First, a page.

DETAILS: You chose an unknown actor, Christian McKay, to play Orson Welles. Did you get any pushback?
Richard Linklater: Well, yeah. People say, "Who's going to play Orson?" And I say, "You've never heard of him." That's a nonstarter in Hollywood. But think of the magic of seeing Gandhi way back in the day. If that had been Dustin Hoffman, you would have been like, "They darkened his skin! He's doing an accent!" You didn't know who Ben Kingsley was then, though, so it was like hanging out with Gandhi.

DETAILS: Right, but then you cast Zac Efron. How do you think Before Sunrise fans will take that?
Richard Linklater: I've never seen High School Musical, but within 20 seconds of sitting and talking to him, I knew he was perfect. I have rarely met somebody less conflicted about his ability.

DETAILS: As you get older—you're nearly 50—does it get harder to identify with the young people in your movies?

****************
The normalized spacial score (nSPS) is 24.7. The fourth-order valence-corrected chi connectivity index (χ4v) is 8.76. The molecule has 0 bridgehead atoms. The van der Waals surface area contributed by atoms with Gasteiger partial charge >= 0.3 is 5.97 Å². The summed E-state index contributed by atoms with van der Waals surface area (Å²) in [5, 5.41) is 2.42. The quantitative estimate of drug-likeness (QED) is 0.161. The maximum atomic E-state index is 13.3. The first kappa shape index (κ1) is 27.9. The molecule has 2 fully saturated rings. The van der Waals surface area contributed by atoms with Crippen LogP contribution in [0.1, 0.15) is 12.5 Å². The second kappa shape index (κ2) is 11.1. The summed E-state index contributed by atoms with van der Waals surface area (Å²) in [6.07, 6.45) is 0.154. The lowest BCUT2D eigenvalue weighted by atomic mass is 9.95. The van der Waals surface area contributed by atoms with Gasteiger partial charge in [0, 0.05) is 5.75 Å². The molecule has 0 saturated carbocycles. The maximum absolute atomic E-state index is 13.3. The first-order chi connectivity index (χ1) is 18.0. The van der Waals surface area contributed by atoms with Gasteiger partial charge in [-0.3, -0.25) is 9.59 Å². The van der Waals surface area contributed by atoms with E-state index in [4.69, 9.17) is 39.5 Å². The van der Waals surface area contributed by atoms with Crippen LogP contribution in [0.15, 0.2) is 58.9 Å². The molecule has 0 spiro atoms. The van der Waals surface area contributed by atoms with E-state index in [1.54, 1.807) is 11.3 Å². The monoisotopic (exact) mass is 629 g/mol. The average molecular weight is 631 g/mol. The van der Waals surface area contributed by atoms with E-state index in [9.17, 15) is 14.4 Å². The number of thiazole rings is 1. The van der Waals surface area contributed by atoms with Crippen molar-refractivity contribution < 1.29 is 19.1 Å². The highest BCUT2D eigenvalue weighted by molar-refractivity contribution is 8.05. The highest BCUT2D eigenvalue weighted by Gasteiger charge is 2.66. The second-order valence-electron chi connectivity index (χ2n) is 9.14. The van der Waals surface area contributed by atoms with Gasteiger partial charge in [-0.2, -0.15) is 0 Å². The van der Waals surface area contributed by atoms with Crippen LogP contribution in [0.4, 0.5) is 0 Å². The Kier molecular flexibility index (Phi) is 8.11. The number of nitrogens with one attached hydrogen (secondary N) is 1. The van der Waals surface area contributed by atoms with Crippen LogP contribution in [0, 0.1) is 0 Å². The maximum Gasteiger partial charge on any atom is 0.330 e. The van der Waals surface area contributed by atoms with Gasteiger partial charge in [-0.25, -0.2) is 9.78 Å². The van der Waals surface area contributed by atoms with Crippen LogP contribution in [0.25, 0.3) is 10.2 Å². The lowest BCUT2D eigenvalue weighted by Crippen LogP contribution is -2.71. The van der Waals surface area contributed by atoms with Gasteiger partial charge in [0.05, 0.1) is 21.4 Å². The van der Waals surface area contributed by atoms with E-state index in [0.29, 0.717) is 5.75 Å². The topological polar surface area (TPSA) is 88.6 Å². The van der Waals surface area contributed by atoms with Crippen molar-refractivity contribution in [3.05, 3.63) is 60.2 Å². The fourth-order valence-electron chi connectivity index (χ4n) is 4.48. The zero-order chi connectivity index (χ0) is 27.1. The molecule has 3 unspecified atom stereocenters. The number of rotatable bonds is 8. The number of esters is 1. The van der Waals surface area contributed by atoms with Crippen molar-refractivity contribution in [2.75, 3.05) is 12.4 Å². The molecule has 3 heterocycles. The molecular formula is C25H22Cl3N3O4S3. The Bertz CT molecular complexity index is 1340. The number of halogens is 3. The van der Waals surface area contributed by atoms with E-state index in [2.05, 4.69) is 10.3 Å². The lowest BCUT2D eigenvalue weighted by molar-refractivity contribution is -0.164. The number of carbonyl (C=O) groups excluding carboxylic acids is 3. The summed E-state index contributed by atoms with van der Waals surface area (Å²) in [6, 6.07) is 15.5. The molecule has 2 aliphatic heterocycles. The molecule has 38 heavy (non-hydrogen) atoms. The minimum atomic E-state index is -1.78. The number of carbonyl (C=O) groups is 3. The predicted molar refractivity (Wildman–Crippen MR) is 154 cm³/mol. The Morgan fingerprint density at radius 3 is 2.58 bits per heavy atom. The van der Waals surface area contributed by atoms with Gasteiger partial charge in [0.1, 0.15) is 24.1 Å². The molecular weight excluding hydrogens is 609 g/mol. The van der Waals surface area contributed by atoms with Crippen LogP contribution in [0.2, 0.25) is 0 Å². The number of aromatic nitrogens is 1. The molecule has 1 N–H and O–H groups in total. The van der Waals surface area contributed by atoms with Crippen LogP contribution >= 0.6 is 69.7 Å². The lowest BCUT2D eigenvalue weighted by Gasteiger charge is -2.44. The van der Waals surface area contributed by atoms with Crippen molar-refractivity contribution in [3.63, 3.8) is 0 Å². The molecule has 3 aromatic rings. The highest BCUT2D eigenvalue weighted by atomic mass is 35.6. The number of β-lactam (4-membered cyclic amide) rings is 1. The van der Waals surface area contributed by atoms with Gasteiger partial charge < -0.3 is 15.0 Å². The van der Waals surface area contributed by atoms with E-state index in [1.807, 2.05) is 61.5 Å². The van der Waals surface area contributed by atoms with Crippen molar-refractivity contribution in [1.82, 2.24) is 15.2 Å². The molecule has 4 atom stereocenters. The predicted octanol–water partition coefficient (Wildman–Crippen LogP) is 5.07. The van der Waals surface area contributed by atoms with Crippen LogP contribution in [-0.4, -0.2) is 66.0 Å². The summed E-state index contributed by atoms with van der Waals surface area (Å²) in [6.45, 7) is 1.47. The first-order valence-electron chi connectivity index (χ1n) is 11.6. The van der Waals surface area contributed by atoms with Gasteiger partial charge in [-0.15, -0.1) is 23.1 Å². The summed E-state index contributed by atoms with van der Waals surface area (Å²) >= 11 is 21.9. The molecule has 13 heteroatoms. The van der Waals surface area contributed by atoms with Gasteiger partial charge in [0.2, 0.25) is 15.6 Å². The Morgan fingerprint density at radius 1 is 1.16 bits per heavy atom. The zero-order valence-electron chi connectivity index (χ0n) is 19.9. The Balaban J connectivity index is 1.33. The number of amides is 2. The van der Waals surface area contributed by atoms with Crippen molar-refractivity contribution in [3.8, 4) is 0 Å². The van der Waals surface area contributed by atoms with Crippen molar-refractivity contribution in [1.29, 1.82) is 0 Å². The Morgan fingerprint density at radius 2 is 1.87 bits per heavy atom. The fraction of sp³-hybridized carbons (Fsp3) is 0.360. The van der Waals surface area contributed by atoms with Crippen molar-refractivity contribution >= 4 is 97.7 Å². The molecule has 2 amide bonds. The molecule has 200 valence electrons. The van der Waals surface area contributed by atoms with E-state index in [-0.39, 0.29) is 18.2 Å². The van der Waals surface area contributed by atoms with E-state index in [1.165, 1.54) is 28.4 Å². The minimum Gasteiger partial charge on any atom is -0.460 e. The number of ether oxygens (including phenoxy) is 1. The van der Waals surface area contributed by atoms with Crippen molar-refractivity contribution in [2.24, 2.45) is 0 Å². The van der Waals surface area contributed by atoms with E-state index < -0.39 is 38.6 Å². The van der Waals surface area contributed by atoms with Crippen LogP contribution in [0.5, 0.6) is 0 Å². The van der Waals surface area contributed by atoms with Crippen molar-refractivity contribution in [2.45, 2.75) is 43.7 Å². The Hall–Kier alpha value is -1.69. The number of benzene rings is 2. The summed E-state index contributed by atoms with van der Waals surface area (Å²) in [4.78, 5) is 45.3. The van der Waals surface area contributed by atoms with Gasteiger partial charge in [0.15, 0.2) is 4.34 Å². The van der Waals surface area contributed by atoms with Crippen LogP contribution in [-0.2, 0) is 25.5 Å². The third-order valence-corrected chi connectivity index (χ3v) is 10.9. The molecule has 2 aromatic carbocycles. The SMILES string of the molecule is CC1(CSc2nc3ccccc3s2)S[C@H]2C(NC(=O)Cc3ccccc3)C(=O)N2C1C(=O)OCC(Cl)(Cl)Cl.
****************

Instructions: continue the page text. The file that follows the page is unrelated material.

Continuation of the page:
Richard Linklater: I have this incredibly acute emotional memory of every age I've been. Initially, School of Rock was set in the fourth grade. And I said, "No, it's got to be fifth grade. That's the year you start misbehaving."

DETAILS: Let's test your memory, then. What's stuck with you from your time working on oil rigs after you dropped out of college?
Richard Linklater: That the dirtiest were the Zapata rigs that the Bush family used to own. They had the worst food. They'd give you beanie weenies while everyone else was giving you fish or steak. Guess they were funding Junior's run for governor or something.